Leper Chapel

There are 21st century ideas in prospect for the 800 year old Leper Chapel in East Cambridge following a unique collaboration between Cambridge Past, Present and Future, and an Architecture student at the University of Cambridge.

I found it very motivating that my dissertation was a real-life project, with utility and purpose, addressing genuine needs and serving a community

Spyridon Papavasileiou

Often considered the oldest surviving building in Cambridge, the Leper Chapel has a long history that dates back to when it was known as the Chapel of St. Mary Magdalene and was at the centre of the Stourbridge Fair, the largest medieval fair in Europe. In its recent history, the chapel has been owned and lovingly maintained by Cambridge Past, Present and Future.

The challenge of providing facilities for the community and heating this Grade 1 listed building prompted Cambridge Past, Present and Future to suggest a project via the University’s Community Knowledge Exchange. In doing so, they sought to understand the possibility of using micro-generation of renewable energy on-site, in such a way that would be acceptable, given the constraints of the historic Grade 1 listed building.

Spyridon Papavasileiou, an MPhil student at the Department of Architecture, devised a tool, which he named VisEnR, to correlate renewable energy yield to the visual impact on historic buildings. Using this tool, he investigated various methods of micro-generation, including photovoltaic cells, wind power and ground source heat pumps.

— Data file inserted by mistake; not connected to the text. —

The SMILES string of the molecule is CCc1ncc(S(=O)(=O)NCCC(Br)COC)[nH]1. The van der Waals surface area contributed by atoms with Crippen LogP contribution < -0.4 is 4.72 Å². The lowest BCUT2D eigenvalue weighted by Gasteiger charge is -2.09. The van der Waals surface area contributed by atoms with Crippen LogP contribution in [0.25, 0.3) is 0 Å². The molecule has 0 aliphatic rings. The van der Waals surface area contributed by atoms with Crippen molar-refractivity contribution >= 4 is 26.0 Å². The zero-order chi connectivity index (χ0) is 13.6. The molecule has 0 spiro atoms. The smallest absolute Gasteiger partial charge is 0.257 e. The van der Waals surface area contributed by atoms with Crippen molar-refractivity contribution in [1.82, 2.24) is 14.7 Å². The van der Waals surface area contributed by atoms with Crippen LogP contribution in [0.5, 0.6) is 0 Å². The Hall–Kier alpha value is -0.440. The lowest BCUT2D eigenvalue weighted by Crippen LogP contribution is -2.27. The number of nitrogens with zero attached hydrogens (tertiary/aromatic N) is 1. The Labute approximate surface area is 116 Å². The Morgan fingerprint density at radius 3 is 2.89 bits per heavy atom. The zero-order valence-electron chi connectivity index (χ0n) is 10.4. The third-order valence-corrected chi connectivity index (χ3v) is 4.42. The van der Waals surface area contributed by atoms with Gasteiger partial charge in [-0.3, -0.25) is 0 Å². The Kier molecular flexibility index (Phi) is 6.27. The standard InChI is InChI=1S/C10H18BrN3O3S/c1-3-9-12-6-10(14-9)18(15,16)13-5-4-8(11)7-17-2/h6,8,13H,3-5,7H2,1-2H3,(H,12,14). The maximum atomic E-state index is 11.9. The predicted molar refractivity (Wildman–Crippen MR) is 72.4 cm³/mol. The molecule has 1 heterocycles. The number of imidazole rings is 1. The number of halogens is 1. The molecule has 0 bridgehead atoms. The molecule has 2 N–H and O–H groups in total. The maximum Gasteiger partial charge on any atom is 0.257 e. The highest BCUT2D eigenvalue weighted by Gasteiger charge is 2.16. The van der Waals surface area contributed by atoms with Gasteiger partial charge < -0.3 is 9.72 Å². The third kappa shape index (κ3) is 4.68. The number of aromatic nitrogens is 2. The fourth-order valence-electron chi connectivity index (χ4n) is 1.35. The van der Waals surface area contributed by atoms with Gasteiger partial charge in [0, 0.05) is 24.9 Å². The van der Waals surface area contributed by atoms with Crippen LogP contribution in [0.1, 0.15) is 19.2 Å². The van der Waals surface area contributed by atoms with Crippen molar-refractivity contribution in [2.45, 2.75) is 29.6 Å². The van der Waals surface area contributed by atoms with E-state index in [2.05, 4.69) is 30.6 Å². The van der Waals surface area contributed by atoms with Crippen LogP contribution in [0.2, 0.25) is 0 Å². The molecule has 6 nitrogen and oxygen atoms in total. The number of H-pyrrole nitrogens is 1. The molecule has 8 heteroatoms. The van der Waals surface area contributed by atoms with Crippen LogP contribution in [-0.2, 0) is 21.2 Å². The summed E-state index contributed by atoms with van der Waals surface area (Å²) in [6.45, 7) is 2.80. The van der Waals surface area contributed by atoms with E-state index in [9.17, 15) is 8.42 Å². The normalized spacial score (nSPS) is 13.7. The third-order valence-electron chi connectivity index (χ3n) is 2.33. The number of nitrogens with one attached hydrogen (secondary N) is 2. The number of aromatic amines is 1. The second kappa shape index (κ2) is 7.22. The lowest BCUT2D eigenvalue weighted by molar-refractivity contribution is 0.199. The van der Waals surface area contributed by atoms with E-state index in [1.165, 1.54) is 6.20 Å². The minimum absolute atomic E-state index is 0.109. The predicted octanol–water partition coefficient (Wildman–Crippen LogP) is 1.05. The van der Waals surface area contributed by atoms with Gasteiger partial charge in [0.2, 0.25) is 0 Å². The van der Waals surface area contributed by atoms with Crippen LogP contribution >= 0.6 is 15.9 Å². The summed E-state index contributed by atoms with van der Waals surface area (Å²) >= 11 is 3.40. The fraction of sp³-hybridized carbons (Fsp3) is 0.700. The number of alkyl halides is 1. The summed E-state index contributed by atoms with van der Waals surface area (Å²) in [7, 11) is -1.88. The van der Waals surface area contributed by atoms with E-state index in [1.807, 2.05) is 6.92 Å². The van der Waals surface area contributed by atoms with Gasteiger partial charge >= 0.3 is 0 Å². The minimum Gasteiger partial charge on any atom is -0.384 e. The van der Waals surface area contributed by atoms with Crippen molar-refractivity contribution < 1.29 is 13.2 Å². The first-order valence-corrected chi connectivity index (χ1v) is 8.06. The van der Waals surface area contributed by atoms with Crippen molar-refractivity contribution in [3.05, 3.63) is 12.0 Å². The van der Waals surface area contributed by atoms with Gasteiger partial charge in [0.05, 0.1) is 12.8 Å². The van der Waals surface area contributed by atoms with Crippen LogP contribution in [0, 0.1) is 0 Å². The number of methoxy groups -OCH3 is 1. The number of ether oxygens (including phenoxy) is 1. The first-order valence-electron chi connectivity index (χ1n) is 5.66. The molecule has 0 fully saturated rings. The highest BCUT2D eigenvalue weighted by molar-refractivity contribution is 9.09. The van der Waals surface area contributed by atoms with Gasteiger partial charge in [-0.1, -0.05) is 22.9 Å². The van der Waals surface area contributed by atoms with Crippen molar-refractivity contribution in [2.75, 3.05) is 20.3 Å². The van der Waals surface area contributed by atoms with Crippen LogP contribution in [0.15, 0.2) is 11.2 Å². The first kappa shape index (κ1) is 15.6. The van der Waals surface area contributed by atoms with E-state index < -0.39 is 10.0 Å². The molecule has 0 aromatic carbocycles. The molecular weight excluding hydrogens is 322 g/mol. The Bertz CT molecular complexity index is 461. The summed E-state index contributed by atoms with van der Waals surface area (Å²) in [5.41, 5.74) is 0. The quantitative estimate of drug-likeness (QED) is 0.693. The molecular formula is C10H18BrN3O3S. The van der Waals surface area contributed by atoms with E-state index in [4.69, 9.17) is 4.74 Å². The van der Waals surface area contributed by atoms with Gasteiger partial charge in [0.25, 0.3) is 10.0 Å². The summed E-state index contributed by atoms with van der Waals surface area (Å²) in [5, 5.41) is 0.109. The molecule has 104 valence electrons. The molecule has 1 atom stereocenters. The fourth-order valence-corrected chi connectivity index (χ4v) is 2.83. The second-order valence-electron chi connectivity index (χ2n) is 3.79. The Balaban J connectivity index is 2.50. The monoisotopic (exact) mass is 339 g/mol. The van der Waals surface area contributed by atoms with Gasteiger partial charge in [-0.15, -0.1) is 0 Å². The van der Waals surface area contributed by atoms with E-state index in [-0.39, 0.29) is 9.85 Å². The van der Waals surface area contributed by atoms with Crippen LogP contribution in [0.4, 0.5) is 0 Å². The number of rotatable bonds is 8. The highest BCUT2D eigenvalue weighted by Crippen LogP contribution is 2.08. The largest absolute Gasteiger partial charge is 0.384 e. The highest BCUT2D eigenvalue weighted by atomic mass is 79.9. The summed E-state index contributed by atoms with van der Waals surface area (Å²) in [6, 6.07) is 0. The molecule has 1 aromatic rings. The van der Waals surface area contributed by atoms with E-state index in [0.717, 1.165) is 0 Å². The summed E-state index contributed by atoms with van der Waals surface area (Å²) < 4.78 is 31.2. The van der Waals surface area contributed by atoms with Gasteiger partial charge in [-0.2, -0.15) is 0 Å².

‘I found it very motivating that my dissertation was a real-life project, with utility and purpose, addressing genuine needs and serving a community’, explained Spyridon.

In addition, in response to ideas that the Friends of the Leper Chapel and Cambridge Past, Present and Future have been thinking about for some time, Spyridon also outlined a plan for a potential future additional building on the Leper Chapel site. This could provide facilities to enable greater community use of the building while also providing a site for energy generation through a combination of methods.

The research project was then presented at a recent Friends of the Leper Chapel meeting, where it stimulated discussion regarding taking the vision forward to enable Cambridge Past, Present and Future to consider a holistic plan for the future of the building in its setting.

Spyridon received a distinction for his MPhil dissertation, secured an offer of an EPSRC studentship, and hopes to start a PhD at the University in September 2012. His supervisor was Professor Koen Steemers. In addition to CambridgePPF staff and Friends who support the Leper Chapel, further valuable assistance was given by the University’s Estate Management and Buildings Service who provided personnel and ladders for placing data loggers in the Chapel.

The Cambridge Community Knowledge Exchange has received support from the European Community's Seventh Framework: Science and Society programme through the PERARES project (Public Engagement with Research and Research Engagement with Society).


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